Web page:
An analyst who predicted large banks would begin to charge institutional investors interest on their deposits says that the trend will likely trickle down to retail banking.
Earlier in August, the Bank of New York Mellon sent a letter to institutional depositors informing them that the bank would begin to charge fees on deposits above $50 million.
And Dan Geller, executive vice president at Market Rates Insight in St. Anselmo, Calif., believes the trend will spread to retail banking as well.
Issues that would fuel the trend included the fact that banks (and credit unions) pay to insure their deposits with the FDIC and the NCUSIF and the price for liquidity is likely to continue to fall as the economic slump continues.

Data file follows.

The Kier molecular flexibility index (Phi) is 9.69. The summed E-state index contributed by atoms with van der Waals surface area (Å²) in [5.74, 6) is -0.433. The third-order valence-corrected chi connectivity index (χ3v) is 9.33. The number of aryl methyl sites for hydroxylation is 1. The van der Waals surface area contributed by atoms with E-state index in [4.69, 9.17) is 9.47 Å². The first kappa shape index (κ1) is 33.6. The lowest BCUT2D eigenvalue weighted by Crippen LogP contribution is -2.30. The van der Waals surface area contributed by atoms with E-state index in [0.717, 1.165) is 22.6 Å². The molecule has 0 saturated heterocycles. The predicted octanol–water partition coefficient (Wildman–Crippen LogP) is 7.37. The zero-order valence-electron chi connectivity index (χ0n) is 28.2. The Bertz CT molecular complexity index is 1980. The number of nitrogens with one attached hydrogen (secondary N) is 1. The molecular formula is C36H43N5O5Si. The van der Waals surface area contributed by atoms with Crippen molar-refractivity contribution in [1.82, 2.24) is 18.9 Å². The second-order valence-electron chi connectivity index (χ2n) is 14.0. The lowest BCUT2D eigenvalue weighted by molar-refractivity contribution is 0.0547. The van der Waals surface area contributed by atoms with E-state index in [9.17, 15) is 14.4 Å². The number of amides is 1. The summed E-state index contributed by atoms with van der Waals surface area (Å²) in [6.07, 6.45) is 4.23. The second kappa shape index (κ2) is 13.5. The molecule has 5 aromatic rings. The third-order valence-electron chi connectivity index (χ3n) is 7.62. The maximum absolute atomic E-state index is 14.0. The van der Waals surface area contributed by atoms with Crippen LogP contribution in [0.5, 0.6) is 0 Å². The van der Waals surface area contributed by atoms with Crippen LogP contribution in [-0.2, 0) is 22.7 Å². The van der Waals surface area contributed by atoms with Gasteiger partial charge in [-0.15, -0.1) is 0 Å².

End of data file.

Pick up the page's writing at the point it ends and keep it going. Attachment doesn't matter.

Geller noted that the Riksbank, Sweden's central bank, lowered its fund rate to -0.25% in 2009 in an effort to reduce the costs of liquidity to banks to zero.
Faced with free liquidity, Geller pointed out, “Why would any bank opt to raise money in the retail market and pay for it?”
He said that the Bank of England and the Federal Reserve are both watching the Swedish experiment.
“Would consumers be willing to pay 25 basis points to insure their deposits?” Geller asked. “Normally, no. But these are not normal times.”
In normal times, investors and consumers make money management decisions based on a ratio that is roughly 80% greed and 20% fear, Geller said.
But in troubled economic times, the ratio is reversed and consumers and investors begin to make decisions predominately according to fear. These fears, Geller suggested, would lead some consumers to pay for insurance protection for their assets.